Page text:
In Europe, about 30 million tonnes of plastic waste is collected every year. Still, 84% of that does not find its way back into new products, as most of it is incinerated, exported or sent to landfill. A mix of various technologies, including mechanical and chemical recycling, is urgently needed for the EU to change the status-quo and turbocharge plastic recycling rates.
A new report published by the European Commission’s Joint Research Centre “Environmental and economic assessment of plastic waste – A comparison of mechanical, physical, chemical recycling and energy recovery of plastic waste” did a comparative environmental and economic assessment of plastic waste recycling and energy recovery technologies.
The study came to a clear recommendation: from a climate change perspective and based on – Life Cycle Assessments (LCA), the preferred management option for plastic waste is recycling (mechanical, physical or chemical). Recycling (mechanical, physical or chemical) is preferable to energy recovery (incineration) in all analysed pathways. As the European energy mix will get cleaner, the gap between recycling and energy recovery will further increase in favour of recycling, the study concludes.
Annick Meerschman, Director Innovation in Cefic, commented:
“The results of the study confirm the benefits of recycling over incineration. It also shows an important role of chemical recycling as a complimentary solution to mechanical recycling. We should use the ongoing reform of the EU legislative framework on waste, including the revision of the Packaging and Packaging Waste Regulation and the implementing act of the Single Use Plastics Directive as a key opportunity to create necessary policy incentives to scale up chemical recycling in the EU and provide clear recycled content calculating rules for the recycled content target.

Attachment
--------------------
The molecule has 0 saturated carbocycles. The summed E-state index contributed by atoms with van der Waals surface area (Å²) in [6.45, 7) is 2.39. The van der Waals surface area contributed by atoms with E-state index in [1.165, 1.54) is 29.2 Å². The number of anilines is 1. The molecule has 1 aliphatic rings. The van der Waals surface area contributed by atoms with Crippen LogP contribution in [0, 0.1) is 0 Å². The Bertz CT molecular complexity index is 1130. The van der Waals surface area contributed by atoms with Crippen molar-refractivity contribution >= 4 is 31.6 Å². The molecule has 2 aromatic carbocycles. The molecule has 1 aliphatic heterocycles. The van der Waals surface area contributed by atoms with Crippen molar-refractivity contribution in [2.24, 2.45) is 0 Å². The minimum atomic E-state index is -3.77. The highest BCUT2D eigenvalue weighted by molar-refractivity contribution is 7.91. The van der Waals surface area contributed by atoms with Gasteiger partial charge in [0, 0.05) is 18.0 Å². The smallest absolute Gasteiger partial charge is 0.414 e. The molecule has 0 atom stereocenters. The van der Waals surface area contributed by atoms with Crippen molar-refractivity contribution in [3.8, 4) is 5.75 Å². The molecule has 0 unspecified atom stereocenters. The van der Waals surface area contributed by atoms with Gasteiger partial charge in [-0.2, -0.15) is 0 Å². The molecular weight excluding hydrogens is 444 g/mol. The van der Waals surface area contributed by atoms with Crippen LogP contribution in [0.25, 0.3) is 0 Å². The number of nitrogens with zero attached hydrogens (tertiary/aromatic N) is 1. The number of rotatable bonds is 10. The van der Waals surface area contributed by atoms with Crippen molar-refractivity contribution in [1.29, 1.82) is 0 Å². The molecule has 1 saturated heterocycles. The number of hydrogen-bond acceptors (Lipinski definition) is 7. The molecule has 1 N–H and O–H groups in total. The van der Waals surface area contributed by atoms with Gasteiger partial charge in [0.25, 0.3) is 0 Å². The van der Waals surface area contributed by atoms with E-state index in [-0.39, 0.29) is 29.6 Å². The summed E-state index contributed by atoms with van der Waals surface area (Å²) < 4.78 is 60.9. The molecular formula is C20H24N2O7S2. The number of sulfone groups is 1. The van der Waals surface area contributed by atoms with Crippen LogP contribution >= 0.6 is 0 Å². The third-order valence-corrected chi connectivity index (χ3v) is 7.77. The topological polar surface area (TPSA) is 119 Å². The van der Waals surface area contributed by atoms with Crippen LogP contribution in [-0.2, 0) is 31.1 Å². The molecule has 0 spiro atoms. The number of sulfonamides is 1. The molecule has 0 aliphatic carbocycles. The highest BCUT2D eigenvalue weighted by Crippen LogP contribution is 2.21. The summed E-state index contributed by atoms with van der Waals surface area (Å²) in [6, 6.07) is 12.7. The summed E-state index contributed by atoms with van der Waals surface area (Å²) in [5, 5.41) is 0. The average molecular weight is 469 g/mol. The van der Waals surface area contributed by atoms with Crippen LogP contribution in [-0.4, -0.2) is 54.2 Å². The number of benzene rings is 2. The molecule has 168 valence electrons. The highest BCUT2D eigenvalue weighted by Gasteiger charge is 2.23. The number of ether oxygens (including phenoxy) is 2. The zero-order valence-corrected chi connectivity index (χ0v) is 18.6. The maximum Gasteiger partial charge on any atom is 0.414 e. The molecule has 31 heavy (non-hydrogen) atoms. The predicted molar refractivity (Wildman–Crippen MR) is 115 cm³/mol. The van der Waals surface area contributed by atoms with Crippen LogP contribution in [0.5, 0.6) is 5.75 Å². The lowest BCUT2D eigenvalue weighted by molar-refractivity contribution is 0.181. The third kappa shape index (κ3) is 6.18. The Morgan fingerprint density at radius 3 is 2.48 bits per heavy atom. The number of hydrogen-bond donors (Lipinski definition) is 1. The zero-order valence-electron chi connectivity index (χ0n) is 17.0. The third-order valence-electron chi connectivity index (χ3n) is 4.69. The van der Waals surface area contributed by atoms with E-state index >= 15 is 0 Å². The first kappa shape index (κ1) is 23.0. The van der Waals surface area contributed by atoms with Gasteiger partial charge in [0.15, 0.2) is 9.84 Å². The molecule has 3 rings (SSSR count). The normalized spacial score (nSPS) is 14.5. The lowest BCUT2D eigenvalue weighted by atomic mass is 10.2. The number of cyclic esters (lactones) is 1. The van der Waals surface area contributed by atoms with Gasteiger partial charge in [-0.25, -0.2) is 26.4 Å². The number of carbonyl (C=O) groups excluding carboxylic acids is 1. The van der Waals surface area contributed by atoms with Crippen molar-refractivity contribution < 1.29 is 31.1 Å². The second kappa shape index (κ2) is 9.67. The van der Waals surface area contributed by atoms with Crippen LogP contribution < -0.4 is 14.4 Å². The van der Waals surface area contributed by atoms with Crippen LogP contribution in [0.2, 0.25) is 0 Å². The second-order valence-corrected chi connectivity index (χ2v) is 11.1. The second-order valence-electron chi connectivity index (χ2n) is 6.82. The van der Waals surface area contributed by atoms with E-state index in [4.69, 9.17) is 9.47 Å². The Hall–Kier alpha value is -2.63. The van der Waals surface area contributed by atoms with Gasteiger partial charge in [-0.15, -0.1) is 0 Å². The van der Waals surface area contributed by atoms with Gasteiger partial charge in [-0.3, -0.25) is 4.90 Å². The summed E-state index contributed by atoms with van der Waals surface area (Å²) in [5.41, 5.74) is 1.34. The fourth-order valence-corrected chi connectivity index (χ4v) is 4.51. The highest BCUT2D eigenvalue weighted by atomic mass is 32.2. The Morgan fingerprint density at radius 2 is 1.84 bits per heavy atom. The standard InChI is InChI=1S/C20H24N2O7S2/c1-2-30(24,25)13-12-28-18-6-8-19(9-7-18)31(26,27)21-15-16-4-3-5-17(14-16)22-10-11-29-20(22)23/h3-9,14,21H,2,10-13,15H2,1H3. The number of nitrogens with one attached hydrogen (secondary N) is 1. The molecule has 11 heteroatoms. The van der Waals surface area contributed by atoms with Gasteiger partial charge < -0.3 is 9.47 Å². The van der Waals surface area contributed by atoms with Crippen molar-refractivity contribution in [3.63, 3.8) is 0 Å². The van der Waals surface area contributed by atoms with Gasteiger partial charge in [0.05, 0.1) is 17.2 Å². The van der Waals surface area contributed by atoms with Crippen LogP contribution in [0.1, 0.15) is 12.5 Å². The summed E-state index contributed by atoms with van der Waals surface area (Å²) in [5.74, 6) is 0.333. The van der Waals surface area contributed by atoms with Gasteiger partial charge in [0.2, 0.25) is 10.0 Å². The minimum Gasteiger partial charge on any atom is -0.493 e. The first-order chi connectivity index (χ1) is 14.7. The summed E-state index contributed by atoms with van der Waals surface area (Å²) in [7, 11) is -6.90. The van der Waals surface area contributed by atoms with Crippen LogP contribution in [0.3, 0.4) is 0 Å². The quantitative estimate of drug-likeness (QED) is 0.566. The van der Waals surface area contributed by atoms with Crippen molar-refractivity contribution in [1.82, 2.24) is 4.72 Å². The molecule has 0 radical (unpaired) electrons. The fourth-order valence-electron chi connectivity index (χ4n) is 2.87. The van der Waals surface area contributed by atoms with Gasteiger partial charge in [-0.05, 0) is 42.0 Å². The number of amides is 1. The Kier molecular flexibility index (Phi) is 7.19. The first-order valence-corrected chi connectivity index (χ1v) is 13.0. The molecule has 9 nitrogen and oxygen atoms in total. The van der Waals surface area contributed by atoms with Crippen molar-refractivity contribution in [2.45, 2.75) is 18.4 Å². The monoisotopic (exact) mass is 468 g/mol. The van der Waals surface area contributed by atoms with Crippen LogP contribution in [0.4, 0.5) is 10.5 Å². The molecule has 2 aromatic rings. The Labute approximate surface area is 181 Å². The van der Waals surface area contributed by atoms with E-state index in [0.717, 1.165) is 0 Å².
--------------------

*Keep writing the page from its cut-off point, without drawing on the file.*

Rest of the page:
More than that, chemical recycling, together with mechanical and physical recycling processes scale-up, is vital for EU’s strategic autonomy as waste will be a valuable resource in a circular society we are building now. This is helping the plastics/chemical industry to reduce the dependance on fossil raw materials and associated carbon emissions at the end of use.”
Clarifying the use of a mass balance chain of custody method to calculate the recycled content of plastics in products is one the most important drivers of investments into chemical recycling in the EU. We explain the importance of Mass Balance here.
The Transition Pathway for the Chemical Industry recently published by the European Commission also recognises the importance of using waste as an alternative feedstock and Mass Balance calculation method in the chemical industry on the road to the 2050 climate neutrality goal.